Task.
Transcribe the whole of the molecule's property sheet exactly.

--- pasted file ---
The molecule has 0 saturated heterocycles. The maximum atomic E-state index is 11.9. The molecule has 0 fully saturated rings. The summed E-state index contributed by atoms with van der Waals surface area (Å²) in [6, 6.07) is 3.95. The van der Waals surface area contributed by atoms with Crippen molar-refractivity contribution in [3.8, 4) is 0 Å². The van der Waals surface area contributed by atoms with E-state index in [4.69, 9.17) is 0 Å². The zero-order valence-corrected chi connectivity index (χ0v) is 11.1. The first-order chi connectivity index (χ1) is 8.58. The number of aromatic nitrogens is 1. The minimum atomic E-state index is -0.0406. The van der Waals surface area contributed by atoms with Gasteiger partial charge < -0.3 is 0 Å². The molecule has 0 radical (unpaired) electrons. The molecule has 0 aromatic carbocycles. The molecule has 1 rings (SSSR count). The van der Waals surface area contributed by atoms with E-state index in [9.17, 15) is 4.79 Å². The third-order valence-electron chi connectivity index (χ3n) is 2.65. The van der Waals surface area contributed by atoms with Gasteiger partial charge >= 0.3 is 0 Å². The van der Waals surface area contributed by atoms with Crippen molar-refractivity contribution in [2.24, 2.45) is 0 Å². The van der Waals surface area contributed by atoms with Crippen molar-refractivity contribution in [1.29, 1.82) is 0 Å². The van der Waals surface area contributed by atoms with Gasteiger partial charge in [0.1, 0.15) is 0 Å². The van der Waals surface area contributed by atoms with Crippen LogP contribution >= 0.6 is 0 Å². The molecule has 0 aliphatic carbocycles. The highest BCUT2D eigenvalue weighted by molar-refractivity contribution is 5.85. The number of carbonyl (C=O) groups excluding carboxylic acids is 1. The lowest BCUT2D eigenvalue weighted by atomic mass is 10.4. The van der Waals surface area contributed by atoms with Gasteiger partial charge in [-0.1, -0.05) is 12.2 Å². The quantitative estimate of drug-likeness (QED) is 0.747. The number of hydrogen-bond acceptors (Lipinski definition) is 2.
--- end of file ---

The molecule has 0 saturated heterocycles. The maximum atomic E-state index is 11.9. The molecule has 0 fully saturated rings. The summed E-state index contributed by atoms with van der Waals surface area (Å²) in [6, 6.07) is 3.95. The van der Waals surface area contributed by atoms with Crippen molar-refractivity contribution in [3.8, 4) is 0 Å². The van der Waals surface area contributed by atoms with E-state index in [4.69, 9.17) is 0 Å². The zero-order valence-corrected chi connectivity index (χ0v) is 11.1. The first-order chi connectivity index (χ1) is 8.58. The number of aromatic nitrogens is 1. The minimum atomic E-state index is -0.0406. The van der Waals surface area contributed by atoms with Gasteiger partial charge < -0.3 is 0 Å². The molecule has 0 radical (unpaired) electrons. The molecule has 0 aromatic carbocycles. The molecule has 1 rings (SSSR count). The van der Waals surface area contributed by atoms with E-state index in [9.17, 15) is 4.79 Å². The third-order valence-electron chi connectivity index (χ3n) is 2.65. The van der Waals surface area contributed by atoms with Gasteiger partial charge >= 0.3 is 0 Å². The van der Waals surface area contributed by atoms with Crippen molar-refractivity contribution in [2.24, 2.45) is 0 Å². The van der Waals surface area contributed by atoms with Crippen molar-refractivity contribution in [1.29, 1.82) is 0 Å². The van der Waals surface area contributed by atoms with Gasteiger partial charge in [0.1, 0.15) is 0 Å². The van der Waals surface area contributed by atoms with Crippen LogP contribution >= 0.6 is 0 Å². The molecule has 0 aliphatic carbocycles. The highest BCUT2D eigenvalue weighted by molar-refractivity contribution is 5.85. The number of carbonyl (C=O) groups excluding carboxylic acids is 1. The lowest BCUT2D eigenvalue weighted by atomic mass is 10.4. The van der Waals surface area contributed by atoms with Gasteiger partial charge in [-0.1, -0.05) is 12.2 Å². The quantitative estimate of drug-likeness (QED) is 0.747. The number of hydrogen-bond acceptors (Lipinski definition) is 2.